Trusted Reviews is supported by its audience. If you purchase through links on our site, we may earn a commission. Learn more.

Facebook reveals wrist-based AR wearable that can sense your intentions

Facebook Reality Labs has revealed a prototype wrist-worn input device, designed to work in tandem with a pair of AR glasses, with subtle hand gestures executing digital commands.

The concept, currently in the research prototype stage, is designed to capture the electrical motor nerve signals that travel through the wrist on the way to the hand.

Facebook says the electromyography (EMG) tech can compute millimetre accurate finger movement, meaning gestures can be extremely slight and effortless. “Ultimately, it may even be possible to sense just the intention to move a finger,” Facebook says in a Newsroom blog post on Thursday.

If the tech is realised, this will enable the signals – which your brain sends to your fingers asking them to move – to register the input; even if you do not act upon those thoughts. It’s about decoding the signals at the wrist and “translating them to digital commands for the your device,” Facebook says.

Related: Best VR headset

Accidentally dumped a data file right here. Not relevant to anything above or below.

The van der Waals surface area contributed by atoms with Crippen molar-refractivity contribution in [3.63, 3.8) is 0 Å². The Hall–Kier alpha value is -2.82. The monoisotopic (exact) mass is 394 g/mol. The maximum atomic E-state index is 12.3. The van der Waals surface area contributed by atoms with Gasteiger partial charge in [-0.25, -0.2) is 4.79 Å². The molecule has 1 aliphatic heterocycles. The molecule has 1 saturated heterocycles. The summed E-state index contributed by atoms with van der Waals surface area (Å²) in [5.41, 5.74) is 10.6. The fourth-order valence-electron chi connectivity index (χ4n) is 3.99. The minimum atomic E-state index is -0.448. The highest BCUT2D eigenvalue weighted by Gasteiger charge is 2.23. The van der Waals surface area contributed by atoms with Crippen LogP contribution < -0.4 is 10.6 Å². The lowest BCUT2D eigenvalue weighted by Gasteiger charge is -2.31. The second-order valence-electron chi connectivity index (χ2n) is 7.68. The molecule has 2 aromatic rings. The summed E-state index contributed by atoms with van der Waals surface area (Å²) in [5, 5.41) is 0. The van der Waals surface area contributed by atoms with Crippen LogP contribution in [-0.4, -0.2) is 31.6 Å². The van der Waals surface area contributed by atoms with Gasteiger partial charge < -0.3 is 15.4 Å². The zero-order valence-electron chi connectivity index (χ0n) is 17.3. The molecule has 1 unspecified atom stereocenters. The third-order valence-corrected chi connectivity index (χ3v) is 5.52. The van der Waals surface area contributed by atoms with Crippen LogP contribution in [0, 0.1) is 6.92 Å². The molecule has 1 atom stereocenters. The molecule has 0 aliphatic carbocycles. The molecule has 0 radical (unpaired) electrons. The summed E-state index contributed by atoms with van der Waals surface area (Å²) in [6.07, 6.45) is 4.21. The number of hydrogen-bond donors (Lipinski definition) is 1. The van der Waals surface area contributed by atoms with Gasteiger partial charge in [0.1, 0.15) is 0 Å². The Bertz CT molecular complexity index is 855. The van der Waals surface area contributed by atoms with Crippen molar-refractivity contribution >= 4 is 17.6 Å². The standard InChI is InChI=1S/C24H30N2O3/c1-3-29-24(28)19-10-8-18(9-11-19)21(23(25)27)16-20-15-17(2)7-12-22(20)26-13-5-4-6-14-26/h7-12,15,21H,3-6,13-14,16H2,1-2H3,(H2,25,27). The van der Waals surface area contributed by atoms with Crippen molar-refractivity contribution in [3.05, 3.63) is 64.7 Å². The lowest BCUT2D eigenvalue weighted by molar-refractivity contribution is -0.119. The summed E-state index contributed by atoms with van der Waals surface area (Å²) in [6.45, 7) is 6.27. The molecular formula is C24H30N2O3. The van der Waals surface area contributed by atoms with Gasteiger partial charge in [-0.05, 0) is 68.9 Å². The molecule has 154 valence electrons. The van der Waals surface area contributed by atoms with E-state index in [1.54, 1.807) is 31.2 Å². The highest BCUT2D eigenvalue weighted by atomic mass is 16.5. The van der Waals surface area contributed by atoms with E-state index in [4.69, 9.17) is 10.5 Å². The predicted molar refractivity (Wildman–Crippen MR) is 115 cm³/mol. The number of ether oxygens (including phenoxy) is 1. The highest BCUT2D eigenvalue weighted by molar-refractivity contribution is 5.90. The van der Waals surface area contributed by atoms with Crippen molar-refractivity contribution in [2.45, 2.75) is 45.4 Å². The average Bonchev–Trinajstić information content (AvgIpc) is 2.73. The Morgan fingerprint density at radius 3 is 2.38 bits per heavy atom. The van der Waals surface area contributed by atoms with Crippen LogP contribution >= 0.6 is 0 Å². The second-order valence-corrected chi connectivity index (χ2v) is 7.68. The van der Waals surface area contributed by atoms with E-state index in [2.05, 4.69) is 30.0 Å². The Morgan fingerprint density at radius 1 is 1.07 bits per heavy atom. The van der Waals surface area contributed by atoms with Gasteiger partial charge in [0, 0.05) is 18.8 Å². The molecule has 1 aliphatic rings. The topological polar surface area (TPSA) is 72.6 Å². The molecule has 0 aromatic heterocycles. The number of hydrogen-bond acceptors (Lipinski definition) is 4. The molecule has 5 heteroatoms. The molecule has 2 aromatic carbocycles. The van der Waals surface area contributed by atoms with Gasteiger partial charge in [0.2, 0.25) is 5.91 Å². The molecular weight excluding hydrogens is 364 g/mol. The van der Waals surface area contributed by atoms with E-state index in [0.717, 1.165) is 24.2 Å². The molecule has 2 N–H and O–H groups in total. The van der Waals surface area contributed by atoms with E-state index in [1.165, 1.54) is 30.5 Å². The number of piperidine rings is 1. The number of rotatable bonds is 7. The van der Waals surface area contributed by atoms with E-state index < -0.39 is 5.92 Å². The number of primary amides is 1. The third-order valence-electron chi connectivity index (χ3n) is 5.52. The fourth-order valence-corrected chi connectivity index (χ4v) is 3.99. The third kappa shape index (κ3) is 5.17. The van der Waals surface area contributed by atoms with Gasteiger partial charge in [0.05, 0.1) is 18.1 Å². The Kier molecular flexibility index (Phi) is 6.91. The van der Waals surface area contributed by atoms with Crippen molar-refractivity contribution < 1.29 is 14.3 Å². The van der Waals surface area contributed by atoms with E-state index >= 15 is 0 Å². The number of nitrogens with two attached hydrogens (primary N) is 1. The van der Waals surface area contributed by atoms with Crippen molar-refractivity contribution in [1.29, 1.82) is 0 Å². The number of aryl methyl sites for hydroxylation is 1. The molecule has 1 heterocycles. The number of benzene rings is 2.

“What we’re trying to do with neural interfaces is to let you control the machine directly, using the output of the peripheral nervous system — specifically the nerves outside the brain that animate your hand and finger muscles,” says FRL Director of Neuromotor Interfaces Thomas Reardon.

The tech appears to be quite early stage right now, with just a couple of gestures working, like clicking fingers instead of using a wake word, or using a pinch and release gesture that’s akin to tapping a button on a touchscreen.

However, Facebook says this is only the beginning for the tech, with richer controls that’ll enable users to control virtual objects from longer distances, type on a virtual keyboard, fire a virtual bow and arrow and much more. While wearing the AR glasses, users could conceivably fire the arrow at a target in the distance, for instance.

“With wrist-based haptics, we’re able to approximate the sensation of pulling back the string of a bow in order to give you confidence that you’re performing the action correctly,” Facebook says in a tech blog post.

The company did not offer a roadmap for a product release for the wrist-based input device, or the AR headset it would work in tandem with.

Why trust our journalism?

Founded in 2004, Trusted Reviews exists to give our readers thorough, unbiased and independent advice on what to buy.

Today, we have 9 million users a month around the world, and assess more than 1,000 products a year.

author icon

Editorial independence

Editorial independence means being able to give an unbiased verdict about a product or company, with the avoidance of conflicts of interest. To ensure this is possible, every member of the editorial staff follows a clear code of conduct.

author icon

Professional conduct

We also expect our journalists to follow clear ethical standards in their work. Our staff members must strive for honesty and accuracy in everything they do. We follow the IPSO Editors’ code of practice to underpin these standards.